President Barack Obama is making waves with his first foray into triangulation — and so far, his strategy appears to be paying off.
After cutting a deal with Senate Republican leaders on an $858 billion tax package that drew protests from House Democrats, Obama scored another victory when more than 80 Senators voted Monday evening to proceed to a final vote on the plan.
And while the president’s strategy of edging out House Democrats in order to advance his agenda has triggered an assault from his left flank, senior Democratic aides are quietly accepting that his tack is a likely preview of how things will be in the 112th Congress.
“Obama is going to need significant Republican coordination and support to get anything done. Why would John Boehner [R-Ohio], the Speaker of the House, deal with the Minority Leader when they have more leverage with the White House?” a senior Senate Democratic aide asked.
“Some liberals will look at this as a betrayal. Some others will look at this as reality,” the aide said. “But I don’t think this is being done in a spiteful way by the administration.”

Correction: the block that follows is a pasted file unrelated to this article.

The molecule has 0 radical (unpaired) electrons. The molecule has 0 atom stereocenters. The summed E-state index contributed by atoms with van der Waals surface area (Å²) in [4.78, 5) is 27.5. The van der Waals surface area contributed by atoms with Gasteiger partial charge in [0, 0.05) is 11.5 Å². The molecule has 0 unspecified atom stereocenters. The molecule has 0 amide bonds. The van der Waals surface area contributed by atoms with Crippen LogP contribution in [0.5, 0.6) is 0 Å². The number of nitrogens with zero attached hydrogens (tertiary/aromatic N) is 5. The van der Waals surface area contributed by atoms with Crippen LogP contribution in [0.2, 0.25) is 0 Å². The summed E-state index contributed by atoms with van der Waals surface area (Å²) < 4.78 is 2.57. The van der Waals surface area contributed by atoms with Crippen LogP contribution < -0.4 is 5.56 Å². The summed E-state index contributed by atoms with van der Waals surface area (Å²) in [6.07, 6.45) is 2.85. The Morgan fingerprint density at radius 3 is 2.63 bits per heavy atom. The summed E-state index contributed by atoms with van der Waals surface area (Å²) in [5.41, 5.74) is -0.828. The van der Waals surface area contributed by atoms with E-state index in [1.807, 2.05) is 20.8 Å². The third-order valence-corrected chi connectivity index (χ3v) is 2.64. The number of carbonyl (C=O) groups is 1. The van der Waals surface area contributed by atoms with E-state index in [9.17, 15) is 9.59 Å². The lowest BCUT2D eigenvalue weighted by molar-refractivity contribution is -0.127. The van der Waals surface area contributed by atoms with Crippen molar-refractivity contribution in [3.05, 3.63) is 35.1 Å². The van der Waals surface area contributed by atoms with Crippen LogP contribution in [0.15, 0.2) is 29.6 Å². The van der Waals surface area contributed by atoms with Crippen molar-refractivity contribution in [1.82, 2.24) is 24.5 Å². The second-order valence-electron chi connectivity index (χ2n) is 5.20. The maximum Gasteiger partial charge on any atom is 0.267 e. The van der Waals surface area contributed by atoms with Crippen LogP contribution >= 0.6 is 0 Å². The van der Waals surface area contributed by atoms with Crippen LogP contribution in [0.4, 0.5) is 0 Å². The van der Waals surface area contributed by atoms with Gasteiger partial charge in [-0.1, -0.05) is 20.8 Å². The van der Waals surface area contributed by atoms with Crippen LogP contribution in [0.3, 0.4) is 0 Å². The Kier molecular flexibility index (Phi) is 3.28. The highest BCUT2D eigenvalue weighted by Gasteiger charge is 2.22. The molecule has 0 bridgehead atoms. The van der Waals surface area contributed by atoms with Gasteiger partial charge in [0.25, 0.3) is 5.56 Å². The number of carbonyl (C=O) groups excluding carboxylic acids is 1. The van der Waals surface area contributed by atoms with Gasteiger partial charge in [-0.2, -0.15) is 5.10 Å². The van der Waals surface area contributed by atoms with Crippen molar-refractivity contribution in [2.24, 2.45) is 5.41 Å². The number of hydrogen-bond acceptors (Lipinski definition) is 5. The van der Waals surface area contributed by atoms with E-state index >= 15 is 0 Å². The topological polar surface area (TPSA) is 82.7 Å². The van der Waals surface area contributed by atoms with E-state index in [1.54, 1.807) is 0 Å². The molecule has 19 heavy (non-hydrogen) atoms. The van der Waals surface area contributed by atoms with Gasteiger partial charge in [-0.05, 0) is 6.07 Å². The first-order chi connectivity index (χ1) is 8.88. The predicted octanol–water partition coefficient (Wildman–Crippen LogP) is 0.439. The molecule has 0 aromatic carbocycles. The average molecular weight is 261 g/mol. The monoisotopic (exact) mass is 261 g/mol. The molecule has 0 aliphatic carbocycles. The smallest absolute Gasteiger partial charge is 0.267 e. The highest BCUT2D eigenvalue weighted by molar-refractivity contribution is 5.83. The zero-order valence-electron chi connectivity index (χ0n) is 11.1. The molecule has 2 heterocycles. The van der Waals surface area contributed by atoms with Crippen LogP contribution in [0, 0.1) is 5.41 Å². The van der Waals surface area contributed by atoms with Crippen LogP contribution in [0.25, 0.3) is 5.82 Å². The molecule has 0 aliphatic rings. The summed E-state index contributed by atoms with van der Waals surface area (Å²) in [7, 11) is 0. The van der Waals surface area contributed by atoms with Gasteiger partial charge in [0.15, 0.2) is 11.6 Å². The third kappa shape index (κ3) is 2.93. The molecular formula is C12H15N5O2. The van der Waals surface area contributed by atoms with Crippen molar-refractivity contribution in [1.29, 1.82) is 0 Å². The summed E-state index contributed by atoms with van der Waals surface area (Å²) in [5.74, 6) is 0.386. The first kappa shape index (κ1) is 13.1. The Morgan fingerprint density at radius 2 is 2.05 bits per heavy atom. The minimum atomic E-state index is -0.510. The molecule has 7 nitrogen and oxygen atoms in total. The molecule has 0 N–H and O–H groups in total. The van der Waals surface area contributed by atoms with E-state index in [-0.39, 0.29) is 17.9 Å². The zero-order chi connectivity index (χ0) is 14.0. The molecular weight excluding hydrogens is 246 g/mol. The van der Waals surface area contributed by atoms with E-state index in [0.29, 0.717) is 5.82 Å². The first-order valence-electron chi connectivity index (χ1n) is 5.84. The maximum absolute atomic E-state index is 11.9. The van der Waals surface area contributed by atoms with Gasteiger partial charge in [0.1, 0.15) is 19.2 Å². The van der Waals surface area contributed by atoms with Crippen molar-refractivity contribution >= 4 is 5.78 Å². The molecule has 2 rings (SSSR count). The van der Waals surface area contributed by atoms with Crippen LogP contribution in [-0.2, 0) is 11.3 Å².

Obama has made passage of the tax package his No. 1 priority for the lame-duck session, and his two-pronged strategy for passing it has crystallized in recent days: Hurry the deal through the Senate and, in the meantime, wage a massive public campaign for its passage outside the Beltway to force House Democrats to vote “yes.”
White House Press Secretary Robert Gibbs has reinforced that game plan for the past week, pointing to the White House releasing dozens of statements of support for the deal from mayors, governors, lawmakers and even President Bill Clinton, who praised it last week following a White House meeting with Obama. Obama also sat down Monday with regional reporters from Ohio, Colorado, Iowa and Florida to tout the proposal.
“The notion that the view of some in Congress is monolithic to the viewpoint of every person in the party, I didn’t think that” even before recent polls showed Democratic support for passing the tax package, Gibbs said during a Monday briefing.
“I am not surprised by the polling that shows that a vast majority of people don’t want to see their taxes go up at the end of the year,” he said.
Under the package, the President George W. Bush-era tax cuts would be extended for two years for all Americans. The plan also extends unemployment insurance benefits for 13 months and cuts the payroll tax by 2 percent for one year.
One senior Democratic aide grumbled about the White House strategy of pitting House Democratic detractors against the general public.
“When has the mayor of Sheboygan ever moved a vote in the House, or the Senate for that matter?” the aide asked.
Following the speeches from elected officials, the crowd stands at long tables as they dig into BBQ, brunswick stew, cadillac rice at the Law Enforcement Cookout at Wayne Dasher's pond house in Glennville, Ga., on Thursday, April 17, 2014.